top of page

A summary of the third trimester

As I eagerly await our snowpea’s arrival, I reflect on the many changes that the third trimester delivered.

How many days now until snowpea arrives? I lose track of time. The final month of pregnancy is said to feel the longest, but for me, that rule doesn’t hold true. It’s uncharacteristic of me to enjoy being in limbo, but I must admit, I kind of like being pregnant.

And, more accurately, I’m kind of scared of motherhood.

At 37 weeks pregnant, I theoretically have 3 weeks to get used to the idea of letting go of my freedom (although she could come any day now). In the meantime, here’s a reflection on the third trimester up until this point.

Aches and pains?

Somehow, I thought being nine months pregnant would feel… different. Sure, I’ve gained about 23 pounds and can no longer run. But I can still walk without waddling, and I’m thankful for that. Maybe all the prenatal yoga and barre has helped.

I don’t want to jinx myself by being overly optimistic, but I feel incredibly lucky to be as mobile and free of discomfort as I am. I am aware that my stomach is nestled high up in my ribs and the majority of my abdominal space is taken up by my beautiful 5 lb. girl, but it really feels okay. It makes me wonder why I really needed all that space in my body to begin with.

I go through cycles of sleeping well and waking during the night. But I believe that the phases off sleepless nights have been more closely related to emotional turmoil (as you’ll see below) than physical discomfort (as all the pregnancy books promised me).

Do I dare say it? I might actually feel better as a pregnant person.

Pregnancy during the pandemic cont.

Mourning the loss of my Birth Plan B

Towards the tail end of my second trimester, I mourned the loss of my ideal birth plan. Although it seems counter-intuitive, COVID-19 caused my birth center to close. You would think that accredited birth centers should be available and encouraged for low-risk pregnant people to minimize our risk of coming into contact with COVID-19 in hospitals, but sadly, that’s not the case here. This distressed me. And I tried to fight it.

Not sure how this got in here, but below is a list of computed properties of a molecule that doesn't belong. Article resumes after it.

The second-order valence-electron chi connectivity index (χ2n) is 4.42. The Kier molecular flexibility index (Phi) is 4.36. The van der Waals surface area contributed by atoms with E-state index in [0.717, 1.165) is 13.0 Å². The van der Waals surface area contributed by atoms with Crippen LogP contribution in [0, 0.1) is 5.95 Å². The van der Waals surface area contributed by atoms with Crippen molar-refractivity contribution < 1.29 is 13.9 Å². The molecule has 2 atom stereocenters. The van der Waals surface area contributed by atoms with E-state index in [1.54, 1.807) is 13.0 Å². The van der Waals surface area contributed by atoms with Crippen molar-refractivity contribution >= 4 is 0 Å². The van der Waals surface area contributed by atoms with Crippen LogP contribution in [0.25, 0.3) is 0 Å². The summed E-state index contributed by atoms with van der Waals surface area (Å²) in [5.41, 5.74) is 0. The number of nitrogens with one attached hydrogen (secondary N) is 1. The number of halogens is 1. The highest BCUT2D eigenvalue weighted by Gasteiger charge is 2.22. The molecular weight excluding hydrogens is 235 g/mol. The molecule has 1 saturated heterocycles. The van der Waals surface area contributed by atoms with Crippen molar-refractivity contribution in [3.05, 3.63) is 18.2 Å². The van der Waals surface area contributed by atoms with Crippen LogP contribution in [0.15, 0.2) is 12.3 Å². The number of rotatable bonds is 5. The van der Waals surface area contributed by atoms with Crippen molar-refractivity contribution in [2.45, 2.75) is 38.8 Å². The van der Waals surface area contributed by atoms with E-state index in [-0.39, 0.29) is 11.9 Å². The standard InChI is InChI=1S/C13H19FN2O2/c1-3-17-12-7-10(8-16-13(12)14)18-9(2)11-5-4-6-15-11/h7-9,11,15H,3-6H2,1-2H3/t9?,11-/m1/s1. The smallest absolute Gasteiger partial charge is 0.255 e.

For a day, I was going to have a home birth. It was really going to happen. I had successfully convinced Daniel to jump on board with my Birth Plan B, and I felt victorious. But as I hastily began to reconstruct my birthing arrangements, it didn’t take long for me to determine that a home birth was out of our budget.

If we would have set out to have a home birth from the beginning, it would have been attainable. But my first trimester prenatal care with an OB led to a few surprise $1,000 bills for “routine” in-network services. This led me to upgrade my health insurance plan to one with a lower deductible but a higher monthly premium. With my current health insurance plan, a hospital birth should be relatively inexpensive because I’ve already been paying it out each month. Home births, on the other hand, aren’t covered by insurance in Massachusetts, so it would be another $1,500-$3,000 expense on top of all the insurance charges I’ve already paid – plus more potentially, if I’m transferred to the hospital.